A shareholder agreement is an agreement by the shareholders of a company that covers several issues, such as how shareholders can buy-in or buy-out of the company, voting rights, how disputes will be resolved, how the company will be managed, the proposed nature of the business, the nature and amount of initial contribution, future contributions, and how key roles and responsibilities are decided and maintained.
Key Elements of a Shareholder Agreement
There are key elements or issues that should be addressed in a shareholder agreement.
Duties, Rights, and Responsibilities
A shareholder agreement should spell out how the business will be operated and managed. An agreement may allow certain shareholders to elect persons to the Board of Directors, may impose restrictions on what shareholders are entitled to vote on key issues, and may require the company to supply shareholders with account or other information.
Board of Directors Duties, Composition, Compensation
The agreement should identify the board members, their employment, their duties, and the basis for continuing in a board position. The board is charged with hiring the executive management to run and manage the company’s business.
Because board directors are usually not company employees, the agreement should delineate the compensation for each director.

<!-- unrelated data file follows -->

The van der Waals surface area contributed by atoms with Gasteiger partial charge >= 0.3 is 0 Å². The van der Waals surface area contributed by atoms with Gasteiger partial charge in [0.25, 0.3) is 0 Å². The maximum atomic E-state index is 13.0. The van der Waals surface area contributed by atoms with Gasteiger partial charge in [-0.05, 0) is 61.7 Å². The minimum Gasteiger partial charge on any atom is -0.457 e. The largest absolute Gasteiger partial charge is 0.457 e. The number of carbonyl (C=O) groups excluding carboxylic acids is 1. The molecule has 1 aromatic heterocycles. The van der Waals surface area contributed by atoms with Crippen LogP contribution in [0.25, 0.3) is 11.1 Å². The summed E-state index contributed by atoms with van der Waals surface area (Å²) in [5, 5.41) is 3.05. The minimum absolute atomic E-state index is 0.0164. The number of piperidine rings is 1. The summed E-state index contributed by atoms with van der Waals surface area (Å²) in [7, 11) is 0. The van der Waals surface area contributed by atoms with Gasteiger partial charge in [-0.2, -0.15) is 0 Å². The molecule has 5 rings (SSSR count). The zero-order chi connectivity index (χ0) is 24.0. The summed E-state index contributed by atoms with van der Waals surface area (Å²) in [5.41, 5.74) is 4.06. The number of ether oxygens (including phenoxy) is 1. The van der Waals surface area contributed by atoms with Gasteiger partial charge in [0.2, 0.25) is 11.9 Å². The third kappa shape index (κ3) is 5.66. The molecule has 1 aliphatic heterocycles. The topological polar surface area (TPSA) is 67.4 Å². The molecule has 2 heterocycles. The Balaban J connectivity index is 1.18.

Shareholder Rights and Duties
A shareholder agreement should address the shareholders’ rights and duties, such as whether they have a right to participate in the management of the company and how disputes regarding the agreement will be resolved. Arbitration and mediation clauses may require shareholders to go through arbitration or mediation before suit can be initiated..
A shareholder agreement must outline a shareholder’s voting rights and such things as what topics they may vote upon and the number of shareholders required to form a quorum at shareholder meetings
A share agreement must outline the terms under which shares may be sold or transferred to others. Guidelines and options should be provided for in the event a shareholder no longer wishes to own shares in the business for reasons such as illness, bankruptcy, or incapacity. An agreement’s “buy-sell” provision provides for a shareholder right of first refusal, allowing existing shareholders the option to buy shares from departing shareholders.
A buy-sell agreement governs the how and when a person can buy corporation shares. A buy-sell agreement dictates:
- If a shareholder must be bought out
- Who is entitled to buy a shareholder’s shares
- What price must be paid for shares
- What events will trigger buyout
Certain events can trigger a shareholder’s right to a buyout of his shares. Buyout may occur when:
- The shareholder dies, becomes disabled, or becomes otherwise incapacitated
- The shareholder retires
- nother person makes an offer to buy the shareholder’s shares
- The shareholder’s shares are foreclosed upon
- The shareholder enters bankruptcy
- A divorce judgment grants a shareholder’s shares to an ex-spouse
Classes of Shares
A shareholder agreement discloses the different classes of shares and how profits and dividends will be distributed among each class.
A shareholder agreement is important vehicle for informing shareholders about their rights and duties within a corporation. An agreement should cover such issues as the duties and responsibilities of the board of directors, shareholder voting rights, and how shares are distributed, bought and sold.